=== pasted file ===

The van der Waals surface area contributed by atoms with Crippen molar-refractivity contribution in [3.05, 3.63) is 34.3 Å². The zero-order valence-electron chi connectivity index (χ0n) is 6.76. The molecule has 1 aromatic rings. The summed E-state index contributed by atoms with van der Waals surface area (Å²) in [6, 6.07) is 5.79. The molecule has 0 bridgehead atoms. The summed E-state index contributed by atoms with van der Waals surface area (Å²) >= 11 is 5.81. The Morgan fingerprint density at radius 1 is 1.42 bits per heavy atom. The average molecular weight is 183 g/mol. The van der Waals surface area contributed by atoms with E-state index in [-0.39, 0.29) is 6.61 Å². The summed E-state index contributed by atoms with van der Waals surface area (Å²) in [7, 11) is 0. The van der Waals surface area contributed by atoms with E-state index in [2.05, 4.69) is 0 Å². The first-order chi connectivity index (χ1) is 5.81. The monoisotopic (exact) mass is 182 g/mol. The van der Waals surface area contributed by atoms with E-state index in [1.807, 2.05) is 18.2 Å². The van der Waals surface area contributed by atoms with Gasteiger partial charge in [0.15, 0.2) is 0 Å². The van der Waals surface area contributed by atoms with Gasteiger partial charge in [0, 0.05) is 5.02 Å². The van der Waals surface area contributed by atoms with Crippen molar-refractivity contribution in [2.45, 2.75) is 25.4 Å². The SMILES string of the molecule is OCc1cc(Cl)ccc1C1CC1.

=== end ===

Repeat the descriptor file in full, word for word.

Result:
The van der Waals surface area contributed by atoms with Crippen molar-refractivity contribution in [3.05, 3.63) is 34.3 Å². The zero-order valence-electron chi connectivity index (χ0n) is 6.76. The molecule has 1 aromatic rings. The summed E-state index contributed by atoms with van der Waals surface area (Å²) in [6, 6.07) is 5.79. The molecule has 0 bridgehead atoms. The summed E-state index contributed by atoms with van der Waals surface area (Å²) >= 11 is 5.81. The Morgan fingerprint density at radius 1 is 1.42 bits per heavy atom. The average molecular weight is 183 g/mol. The van der Waals surface area contributed by atoms with E-state index in [-0.39, 0.29) is 6.61 Å². The summed E-state index contributed by atoms with van der Waals surface area (Å²) in [7, 11) is 0. The van der Waals surface area contributed by atoms with E-state index in [2.05, 4.69) is 0 Å². The first-order chi connectivity index (χ1) is 5.81. The monoisotopic (exact) mass is 182 g/mol. The van der Waals surface area contributed by atoms with E-state index in [1.807, 2.05) is 18.2 Å². The van der Waals surface area contributed by atoms with Gasteiger partial charge in [0.15, 0.2) is 0 Å². The van der Waals surface area contributed by atoms with Gasteiger partial charge in [0, 0.05) is 5.02 Å². The van der Waals surface area contributed by atoms with Crippen molar-refractivity contribution in [2.45, 2.75) is 25.4 Å². The SMILES string of the molecule is OCc1cc(Cl)ccc1C1CC1.